There are some words that I particularly like to think about when it comes to writing. Perseverance is one of them. Fortitude is another. I like the way those words sound, and I like even more what they stand for.

It’s not always easy, this writing life. I wrote about rejection last week, but it’s more than that. I think one of the hardest aspects is doubt. 

I am filled with doubt and ask myself:

Will I ever finish this?

Is it worth it? The time away from family and friends, away from needed chores, exercise or work - all the other things we could be doing.

Will I ever find an agent who wants to represent my work?

If I do, will an editor want to publish it?

If that happens, will people actually want to buy it?

The circle of doubt can go on and on.

But for me, the biggest doubt is always - can I actually write?

I doubt my ability to tell a compelling story. I doubt my ability to string together mesmerizing sentences or humorous lines. I definitely doubt my skills in creating a compelling plot. I doubt that anything I have written so far even makes sense. I doubt my right to sit on shelves amongst other award-winning authors and their books.

All this doubt, it’s exhausting.

But then I go back and read a page, and while it’s not perfect, a few of the lines make me smile. A few pages later, my heart breaks a bit for a character in my story. Then, best of all, I read something my character says that makes me laugh out loud.

So there’s hope. As with many things in life, we simply move forward in hope. That leads us to  perseverance, and makes way for fortitude.

 With that powerful combination of hope, perseverance, and fortitude we continue on. Keep taking it one day at a time, one page at a time. We try and remember the days when writing is joyful, to help us through the days when it’s not. We allow those powerful words to shine light in the darkness, to overcome the doubt, and keep moving us in the direction of our dreams.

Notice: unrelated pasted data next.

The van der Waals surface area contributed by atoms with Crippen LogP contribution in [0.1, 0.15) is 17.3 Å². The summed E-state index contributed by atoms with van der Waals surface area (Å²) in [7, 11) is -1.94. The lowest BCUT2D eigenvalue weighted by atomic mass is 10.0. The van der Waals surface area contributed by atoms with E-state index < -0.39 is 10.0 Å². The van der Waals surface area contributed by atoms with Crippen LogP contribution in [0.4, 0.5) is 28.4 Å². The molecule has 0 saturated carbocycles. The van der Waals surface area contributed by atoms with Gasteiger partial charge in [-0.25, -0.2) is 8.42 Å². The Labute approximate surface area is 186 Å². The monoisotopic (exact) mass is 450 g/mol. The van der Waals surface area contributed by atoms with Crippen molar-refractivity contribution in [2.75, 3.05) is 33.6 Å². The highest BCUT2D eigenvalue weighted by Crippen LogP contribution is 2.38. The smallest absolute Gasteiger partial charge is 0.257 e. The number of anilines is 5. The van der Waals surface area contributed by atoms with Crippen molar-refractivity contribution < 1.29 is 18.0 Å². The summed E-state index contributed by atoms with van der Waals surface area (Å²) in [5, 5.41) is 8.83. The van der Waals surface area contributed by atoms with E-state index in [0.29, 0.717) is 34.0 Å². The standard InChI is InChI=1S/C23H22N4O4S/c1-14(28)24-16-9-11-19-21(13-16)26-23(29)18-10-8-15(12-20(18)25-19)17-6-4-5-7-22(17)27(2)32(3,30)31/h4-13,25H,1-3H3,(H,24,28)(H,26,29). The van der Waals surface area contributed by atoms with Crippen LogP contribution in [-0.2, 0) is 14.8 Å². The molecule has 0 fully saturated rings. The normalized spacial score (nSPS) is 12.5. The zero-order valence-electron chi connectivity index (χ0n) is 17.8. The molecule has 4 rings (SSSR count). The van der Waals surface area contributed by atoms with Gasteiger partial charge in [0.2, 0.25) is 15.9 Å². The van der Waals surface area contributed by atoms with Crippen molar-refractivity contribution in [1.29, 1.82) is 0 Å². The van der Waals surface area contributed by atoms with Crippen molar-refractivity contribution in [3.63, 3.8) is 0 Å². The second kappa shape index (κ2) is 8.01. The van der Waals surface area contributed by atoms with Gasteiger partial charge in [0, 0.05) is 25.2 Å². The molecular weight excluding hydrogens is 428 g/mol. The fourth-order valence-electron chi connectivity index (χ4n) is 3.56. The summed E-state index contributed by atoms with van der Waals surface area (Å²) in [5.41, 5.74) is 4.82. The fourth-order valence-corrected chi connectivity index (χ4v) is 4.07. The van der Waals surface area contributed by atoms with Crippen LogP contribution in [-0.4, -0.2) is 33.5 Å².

“Consider not your fears but your hopes and dreams. Think not about your frustrations but your unfulfilled potential. Concern yourself not with what you tried and failed in, but with what it is still possible for you to do.”
  - Saint John XXIII

Monday, July 14, 2014

Summer Challenge Check-in #7

Hi everyone!

  I hope the challenge is still moving along well. We're now entering the 'dog days' of summer around here and the thermometer proves it. I hope that I can use the heat as an excuse to get some extra writing done, or at least use it as an excuse to make a tall glass of lemonade and enjoy a good book.

  Keep up the good work everyone!
  McCourt

Wednesday, July 9, 2014

Rejection and Inspiration


I got a rejection letter in the mail last month. It was for a picture book manuscript that I had sent so long ago, I had actually forgotten I had submitted it. It was a generic rejection, with a note about how taste was subjective and just because this particular publishing house wasn’t interested, that didn’t mean someone else wouldn’t like it.

Sigh.

It is hard to put our work out there, with fingers crossed, prayers offered, and a kiss on the envelope for luck (am I the only one?) only to have it rejected. I think many of us know the discouragement when you recognize your own handwriting on a self-addressed envelope in the mail. That sinking feeling when you open the mailbox. And that’s if you even get a response, of course. Many times you don’t hear from the editor or agent at all. Even though I may not be happy with the news those self-addressed envelopes contain, I am always grateful to at least hear back from the editor or agent. Thank you to those who write back, and especially to those who jot a personal note. Those are treasured words.

But just when I’m feeling discouraged, when I’m wondering if it’s all worth it, something comes along that keeps me going. I just saw a news piece on Newbery author Kate DiCamillo, which said she was rejected more than 400 times. Could that be possible? The multi-award winning author who wrote The Miraculous Journey of Edward Tulane, one of my favorite books of all times? 

I also read her acceptance speech from the recent Newbery awards ceremony. It is lovely, utterly lovely, and it reminds me of my purpose. Like Ms. DiCamillo, I truly loved books as a kid. They were my friends, my companions, my security, especially when the world seemed busy and confusing. Just the thought that my words could offer that kind of joy and comfort to a child is one of the thoughts that keeps me going when the rejections continue to come in. It keeps me writing, learning, growing, and challenging myself. The thought that one day, one of my books could mean as much to a child as Ms. DiCamillo’s books have to my own children, is another reason to keep at this. And so, I continue to learn on this writer's journey - with a little hope and a lot of heart - and inspiration from those who already do it so well.